Previously, on Corporette…

corp-square-logo-2-aug08 Travel back in the Corporette time capsule… Here’s what was on our minds oh so many moons ago.

One year ago…

Two years ago…

Three years ago…

Four years ago…


  1. Y’all, I am hoping that someone on here is in Charlotte, NC.

    I am needing to do some post-baby shopping now that my size has stabilized and have vowed to go upmarket on the condition that I actually buy quality items that actually fit. I haven’t been in non-maternity stores in so long that I feel like I’m starting from scratch in terms of local offerings for office professionals. Any advice for personal shoppers / stores?

    Left to my own devices I have tended to come home with too much summer cocktail attire and not enough, um, real clothes, or bags and bags of stuff from Target that I’ve never even tried on. I work with mostly guys, so I am praying for the internet to come though.

    • You’ll get more responses if you post this on a TPS or coffee break thread.

  2. Business Cards :

    Here’s a business card question: what would you put on a networking/personal business card for someone looking for a legal or legal/programming position (by legal/programming I mean everything from straight programming to working on projects that also use legal knowledge). The person has a BS, JD, and is admitted in 2 states, although doesn’t live/work in either currently, so I’m not sure if he could call himself “esquire” or even “attorney” (would need to look at bar rules, I guess). Name, email, phone, linked in? Bar admissions? Degrees?

    • karenpadi :

      I wouldn’t use “esquire”–it comes off as doosh-y (at least in California). I’d use “Attorney” as my title and just below: Admitted in California and New York. I might add a line at the bottom that references the programming skills like “Software Expert for Law Firms and Legal Professionals”.

      He might want to consider having two business cards: one for legal job networking and one for programming job networking.

      • Blonde Lawyer :

        I just booked a flight on Delta and they have a mile long list of suffixes one can affix after their name. One of the options is Esq. and I chose it as a joke. I am a lawyer but I can’t imagine requiring that after my name on my plane reservation. They even have it in a separate section from the ticket name which has to be your legal name for identification purposes. My husband won’t let me live it down b/c he thinks I chose it seriously. My friend thinks it was smart and maybe I’ll get some perk b/c they want to make the business traveler happy.

    • onehsancare :

      I’d say “Lawyer.” I like the distinction (now often ignored) between a lawyer (someone who works in the law) and an attorney (somone who acts as a legal agent for a client). I’m always a lawyer; I’m an attorney when I have a client.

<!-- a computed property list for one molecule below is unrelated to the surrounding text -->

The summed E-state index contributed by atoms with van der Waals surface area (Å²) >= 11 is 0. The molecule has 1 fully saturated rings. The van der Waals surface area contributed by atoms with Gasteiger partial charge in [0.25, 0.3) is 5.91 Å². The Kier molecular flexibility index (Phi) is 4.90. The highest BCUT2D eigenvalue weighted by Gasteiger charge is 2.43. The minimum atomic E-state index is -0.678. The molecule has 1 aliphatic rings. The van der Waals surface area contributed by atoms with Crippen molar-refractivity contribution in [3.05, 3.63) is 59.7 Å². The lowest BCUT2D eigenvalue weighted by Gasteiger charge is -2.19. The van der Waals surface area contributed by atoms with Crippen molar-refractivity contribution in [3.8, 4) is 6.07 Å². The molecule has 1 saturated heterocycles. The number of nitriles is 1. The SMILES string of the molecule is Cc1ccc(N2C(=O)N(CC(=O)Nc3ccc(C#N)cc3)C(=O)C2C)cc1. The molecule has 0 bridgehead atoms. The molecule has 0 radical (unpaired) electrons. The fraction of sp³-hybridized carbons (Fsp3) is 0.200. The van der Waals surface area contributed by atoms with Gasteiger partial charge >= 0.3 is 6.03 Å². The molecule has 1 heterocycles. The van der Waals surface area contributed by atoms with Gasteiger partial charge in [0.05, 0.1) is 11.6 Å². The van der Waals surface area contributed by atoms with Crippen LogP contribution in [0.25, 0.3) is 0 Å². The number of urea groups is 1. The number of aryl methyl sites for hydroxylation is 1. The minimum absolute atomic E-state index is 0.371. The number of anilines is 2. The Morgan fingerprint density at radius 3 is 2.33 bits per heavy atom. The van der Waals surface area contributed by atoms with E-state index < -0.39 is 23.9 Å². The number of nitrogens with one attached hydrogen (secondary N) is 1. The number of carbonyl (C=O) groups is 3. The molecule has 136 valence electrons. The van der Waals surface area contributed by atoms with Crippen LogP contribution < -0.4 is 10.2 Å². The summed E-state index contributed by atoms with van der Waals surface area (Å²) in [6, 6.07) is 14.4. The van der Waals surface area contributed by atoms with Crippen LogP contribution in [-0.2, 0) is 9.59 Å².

3. For mine, on the front of the card I have my name (with professional certifications), email, phone, linkedIn and on the back I have a two sentence statement that summarizes my experience. People can always look at my LinkedIn to find out more about me (work history, degrees, etc.).

  4. seriously? :

    I have a co-worker who repeatedly (multiple times a day) says “ghetto” when she means unprofessional/janky/subpar/lazy.

    I find it really offensive. It’s ignorant at best and bigoted at worst. Is there any way to get the message to her that using “ghetto” in that sense is not at all office-appropriate? I can’t help but suspect she’d never dreeeam of saying it if all of us weren’t white or Asian-American.

    • I agree. It is WRONG. While there are peeple in today’s slums who are all of those things, the REAL meaning of Ghetto goe’s back to the time when people were herded into places and starved and shot. I sugest you foward my explaination to this co-worker so that she can get EDUCATED.

    • “Could you not use the term ghetto? It’s offensive.”

    • Gooseberry :

      One option is to give her the [out loud] benefit of the doubt, by isolating it to a specific example, and not point out to her that she says it frequently. Example:

      Inappropriate Colleague: This copy machine is so ghetto! It always jams.

      You: Whoa, that’s a *really* strong term! Yeah, the copier is janky/busted/shabby/etc, but yikes, ghetto? No. (Or something else that shows your shock at the use of the term.)

      If someone called me out in that way, I’d immediately look the word up, realizing that I didn’t actually know what it meant, and then feel MORTIFIED, and never use it again. But, I’d also be grateful that you didn’t make it about my character in using the term, or point out that I did so often.

    • to give her the benefit of the doubt, “ghetto” was a ubiquitous slang term when I was in undergrad – I HIGHLY doubt she even realizes how often she is using it. I’d be tempted to point it out by saying that – “oh you remind me so much of my sorority days, we all said that all the time back then!” – and hope she took the hint before escalating to more obvious “please don’t” tactics.

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